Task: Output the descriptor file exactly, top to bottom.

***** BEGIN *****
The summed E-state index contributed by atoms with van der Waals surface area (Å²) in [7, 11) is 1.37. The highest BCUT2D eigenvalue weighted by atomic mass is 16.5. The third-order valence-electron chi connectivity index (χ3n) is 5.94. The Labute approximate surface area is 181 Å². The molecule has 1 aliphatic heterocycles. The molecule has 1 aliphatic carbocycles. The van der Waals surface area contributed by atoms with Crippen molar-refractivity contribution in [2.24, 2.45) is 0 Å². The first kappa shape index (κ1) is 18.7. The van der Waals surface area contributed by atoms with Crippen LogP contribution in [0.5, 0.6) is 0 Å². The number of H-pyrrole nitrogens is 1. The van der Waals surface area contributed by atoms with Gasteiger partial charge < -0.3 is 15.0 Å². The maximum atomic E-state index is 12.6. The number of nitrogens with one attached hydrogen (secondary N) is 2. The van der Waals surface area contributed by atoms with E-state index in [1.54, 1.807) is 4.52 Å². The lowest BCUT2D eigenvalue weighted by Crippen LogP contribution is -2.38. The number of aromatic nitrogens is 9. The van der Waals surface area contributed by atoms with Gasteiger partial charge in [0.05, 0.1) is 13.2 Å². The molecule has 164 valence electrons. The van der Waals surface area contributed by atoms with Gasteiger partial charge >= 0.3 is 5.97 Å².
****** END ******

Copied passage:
The summed E-state index contributed by atoms with van der Waals surface area (Å²) in [7, 11) is 1.37. The highest BCUT2D eigenvalue weighted by atomic mass is 16.5. The third-order valence-electron chi connectivity index (χ3n) is 5.94. The Labute approximate surface area is 181 Å². The molecule has 1 aliphatic heterocycles. The molecule has 1 aliphatic carbocycles. The van der Waals surface area contributed by atoms with Crippen molar-refractivity contribution in [2.24, 2.45) is 0 Å². The first kappa shape index (κ1) is 18.7. The van der Waals surface area contributed by atoms with Crippen LogP contribution in [0.5, 0.6) is 0 Å². The number of H-pyrrole nitrogens is 1. The van der Waals surface area contributed by atoms with Gasteiger partial charge < -0.3 is 15.0 Å². The maximum atomic E-state index is 12.6. The number of nitrogens with one attached hydrogen (secondary N) is 2. The van der Waals surface area contributed by atoms with E-state index in [1.54, 1.807) is 4.52 Å². The lowest BCUT2D eigenvalue weighted by Crippen LogP contribution is -2.38. The number of aromatic nitrogens is 9. The van der Waals surface area contributed by atoms with Gasteiger partial charge in [0.05, 0.1) is 13.2 Å². The molecule has 164 valence electrons. The van der Waals surface area contributed by atoms with Gasteiger partial charge >= 0.3 is 5.97 Å².